Perkins said some of the materials taught in the course go beyond clinical medicine and address battlefield hazards, basic drug calculations, hygiene, environmental and chemical, biological and radiological hazards. He also noticed how the instructors kept their material up to date.
A Navy SEAL Combat Medic fights with his buddies in a firefight against IS fighters in Iraq, 2016 (Photo: YouTube / Still)
“It is noticeable that the school is constantly changing and adapting to keep up to date with the material they teach. ”Those who have the mental strength and passion for trauma medicine successfully and complete the course. “I think that’s the key,” agreed SOC (SEAL) Christopher not, a Special Operations Combat Medics assigned to the Group 1 Training Department.
not, NSW’s Special Operations Combat Medics of the Year 2007, said, “If you want to improve, you have to want to do it (complete the course).” Becoming a Special Operations Combat Medic comes with a great deal of responsibility. “As Special Operations Combat Medics, you have the ability to save people’s lives in times of need,” said SB2 (SWCC) John Cowgar, the SOCM of the year 2008.
A medical degree
There are advantages too. Graduation from school gives the operator a new identifier that allows him to stay in the medical field of the SOF. In addition, he earns more than half of the credits required to study medicine. He would only have to take a test to become a licensed medic. Capt. Gary Gluck, the NSW Force Medical Officer (Navy SEAL Combat Medic) said SOCMs aren’t the only ones receiving a return after investing their time in training.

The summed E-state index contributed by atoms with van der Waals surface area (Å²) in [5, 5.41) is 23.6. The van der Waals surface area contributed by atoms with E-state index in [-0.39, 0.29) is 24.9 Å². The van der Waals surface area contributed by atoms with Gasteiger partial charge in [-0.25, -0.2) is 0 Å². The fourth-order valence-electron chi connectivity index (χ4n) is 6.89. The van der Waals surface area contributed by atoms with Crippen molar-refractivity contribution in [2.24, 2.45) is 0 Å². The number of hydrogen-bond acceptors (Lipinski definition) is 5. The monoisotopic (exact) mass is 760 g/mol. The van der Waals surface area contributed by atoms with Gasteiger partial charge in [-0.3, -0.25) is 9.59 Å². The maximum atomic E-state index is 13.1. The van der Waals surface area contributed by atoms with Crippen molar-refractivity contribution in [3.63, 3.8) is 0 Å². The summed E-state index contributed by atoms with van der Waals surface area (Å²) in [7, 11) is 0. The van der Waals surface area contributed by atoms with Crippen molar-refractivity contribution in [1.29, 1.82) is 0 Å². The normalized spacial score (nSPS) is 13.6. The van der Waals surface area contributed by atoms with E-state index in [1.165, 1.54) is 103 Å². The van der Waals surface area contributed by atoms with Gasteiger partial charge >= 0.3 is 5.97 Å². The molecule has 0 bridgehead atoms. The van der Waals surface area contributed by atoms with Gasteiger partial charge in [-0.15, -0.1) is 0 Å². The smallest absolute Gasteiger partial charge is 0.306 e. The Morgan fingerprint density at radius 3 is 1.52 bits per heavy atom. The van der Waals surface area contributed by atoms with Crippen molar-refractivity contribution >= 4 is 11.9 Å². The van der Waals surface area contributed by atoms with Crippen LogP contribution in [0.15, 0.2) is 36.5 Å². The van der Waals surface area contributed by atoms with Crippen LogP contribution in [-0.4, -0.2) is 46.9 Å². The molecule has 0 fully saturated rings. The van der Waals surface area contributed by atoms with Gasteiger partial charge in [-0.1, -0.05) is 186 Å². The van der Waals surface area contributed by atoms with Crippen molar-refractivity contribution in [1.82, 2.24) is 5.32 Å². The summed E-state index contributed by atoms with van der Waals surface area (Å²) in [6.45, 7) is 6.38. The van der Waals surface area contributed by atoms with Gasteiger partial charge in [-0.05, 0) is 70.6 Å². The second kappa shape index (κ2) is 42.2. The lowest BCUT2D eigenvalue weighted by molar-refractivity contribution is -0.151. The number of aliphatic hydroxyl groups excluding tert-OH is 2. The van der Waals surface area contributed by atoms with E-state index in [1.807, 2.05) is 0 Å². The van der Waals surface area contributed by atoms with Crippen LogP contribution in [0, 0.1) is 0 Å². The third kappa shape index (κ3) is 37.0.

NSW has the greatest benefit of all. “Our NSW operators have seen an enormous leap in survival after combat injuries compared to previous epochs,” said Gluck. Navy SEAL Combat medics are the backbone of the community, he added. Once a Special Operations Combat Medics graduate, training never stops. He is still expected to do routine departmental training with his respective team and must return to SOCM skills and conservation Courses every two years to the compulsory refresher training.
If he is an SB he can take another skills course within the community to further improve his skills. “I have the (SB) conservation Program to further improve and hone the skills of a SOCM so that they can better treat their teammates, ”explained Cowgar. A program is a phenomenal tool that has tremendously helped NSW and SWCC become combat mediciners.
“If you go to him (Cowgar) first, you have a much higher chance of success in the program,” said Brown. Mentorship between junior and senior SOCMs is critical to learning “real” lessons and maintaining the skills. “The education they receive is good, but there is no substitute for experience,” said SOCS (SEAL) Santos Trujillo, a former SOCM employee of .
MEDEVAC Special Operations Combat Medic in UH-60 Blackhawk (Photo: Pinterest)
“It takes a few missions before a man is really comfortable.” For example, Trujillo said that medical evacuations in Afghanistan can take a little longer than most other countries due to the mountainous terrain. As a result, SOCMs (also known as a Navy SEAL Combat Medic) must use what they have learned from their previous medical experience as well as from their education, especially when internal bleeding is an issue. “When you’re new, you have the deer-in-the-headlight effect with paramedics who have never had a human’s life under their control,” Trujillo said.
Much of a Special Operations Combat Medics Mentorship and the training comes not only from senior Special Operations Combat Medics, but also from the hospital Corpsmen attached to crews and boat departments. hospital Corpsmen don’t just help Mentorship, but they also help run NSW’s SOCM program.
Brown said NSW’s SOCM program could never function as effectively without the support of the Corpsman community. Special Operations Combat Medics have proven themselves on the battlefield. When you’re ready to respond to the wanted ad, speak to your chain of command today.